MASON CITY, IA - Most of us will probably never do anything as extreme as skydiving in our lives, but a new study suggests we’re probably not too far from living life on the edge.
In a recent study conducted by the Massachusetts Institute of Technology, driver responses in heart rate, face movements and other vitals were found to be as stressful as skydiving.
“That same kind of stress, pressure of the unknown, you haven’t done it before, it’s all the same. With driving, the idea of having situations and road rage promotes so much of it,” said Michael Ghere, Driving Instructor with Drive Pro.
The statistics don’t surprise Ghere and he’s not alone.
Dan Courtney of Mental Health Center of North Iowa deals with stress management on a variety of levels and says driving is one of them.
He says our time behind the wheel can cause a great deal of stress, but it’s more about our intentions, rather than other drivers.
“Even though it feels like it’s the situation that is creating the stress reaction, creating the emotion that I’m feeling, it’s your minds interaction with the situation. There’s just so much you can do with your own mind that is going to help insulate you from whatever is happening out there,” said Courtney.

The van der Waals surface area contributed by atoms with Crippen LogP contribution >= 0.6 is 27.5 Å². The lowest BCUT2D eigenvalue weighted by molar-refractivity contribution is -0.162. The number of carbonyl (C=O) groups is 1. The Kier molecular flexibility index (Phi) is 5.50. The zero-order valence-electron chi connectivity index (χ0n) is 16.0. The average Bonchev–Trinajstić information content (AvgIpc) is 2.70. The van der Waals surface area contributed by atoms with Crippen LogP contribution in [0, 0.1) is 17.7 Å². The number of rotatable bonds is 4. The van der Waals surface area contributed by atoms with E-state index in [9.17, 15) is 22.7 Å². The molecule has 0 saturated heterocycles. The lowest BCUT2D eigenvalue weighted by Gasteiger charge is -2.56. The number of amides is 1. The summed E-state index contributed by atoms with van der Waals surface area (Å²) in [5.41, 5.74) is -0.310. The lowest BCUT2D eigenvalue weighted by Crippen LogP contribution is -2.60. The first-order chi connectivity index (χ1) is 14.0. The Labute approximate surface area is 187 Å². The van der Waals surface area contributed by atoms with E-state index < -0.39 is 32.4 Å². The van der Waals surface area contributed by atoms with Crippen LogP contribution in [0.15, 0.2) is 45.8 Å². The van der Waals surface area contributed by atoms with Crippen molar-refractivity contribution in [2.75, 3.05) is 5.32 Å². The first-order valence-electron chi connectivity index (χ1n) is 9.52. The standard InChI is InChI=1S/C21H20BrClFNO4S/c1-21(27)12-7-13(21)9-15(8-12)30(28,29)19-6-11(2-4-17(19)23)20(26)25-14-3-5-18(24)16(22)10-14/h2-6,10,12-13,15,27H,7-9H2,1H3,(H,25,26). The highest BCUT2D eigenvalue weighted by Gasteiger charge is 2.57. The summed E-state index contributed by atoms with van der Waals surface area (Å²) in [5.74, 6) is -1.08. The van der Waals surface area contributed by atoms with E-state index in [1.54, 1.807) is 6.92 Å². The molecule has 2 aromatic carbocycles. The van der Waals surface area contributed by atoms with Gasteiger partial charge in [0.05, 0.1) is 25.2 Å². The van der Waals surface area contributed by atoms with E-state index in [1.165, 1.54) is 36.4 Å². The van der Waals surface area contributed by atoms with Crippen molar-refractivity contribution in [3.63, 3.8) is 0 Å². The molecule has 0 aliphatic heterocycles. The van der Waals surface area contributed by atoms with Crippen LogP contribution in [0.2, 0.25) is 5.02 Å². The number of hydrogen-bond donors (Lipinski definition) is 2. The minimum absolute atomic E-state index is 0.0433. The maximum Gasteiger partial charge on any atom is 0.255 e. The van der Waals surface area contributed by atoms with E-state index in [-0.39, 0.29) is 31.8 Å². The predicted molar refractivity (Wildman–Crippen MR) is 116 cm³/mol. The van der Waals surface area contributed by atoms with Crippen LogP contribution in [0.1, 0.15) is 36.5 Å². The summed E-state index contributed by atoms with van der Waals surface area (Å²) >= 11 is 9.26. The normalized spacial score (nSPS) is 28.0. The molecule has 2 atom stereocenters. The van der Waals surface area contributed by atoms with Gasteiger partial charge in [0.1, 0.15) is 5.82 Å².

While it’s difficult to admit for themselves, some area drivers say they’ve had their fair share of run-ins with other aggressive drivers.
“I think that’s understandable, there are a lot of crazy drivers out there who you can tell when they’re stressed because they’ll definitely take it out,” said Elizabeth Polsdofer of Mason City.
Don’t worry however, it’s not necessarily time to panic.
Mike says there’s one easy way to try to lighten the mood and it might just be the answer.
“When your driving home tonight, look at the people in their cars, and if they’re not smiling, and the pull up beside you, wave at them and they’ll smile back at you. you’re not gonna make a big dent in the problem but at least your part of the situation and solution,” said Ghere.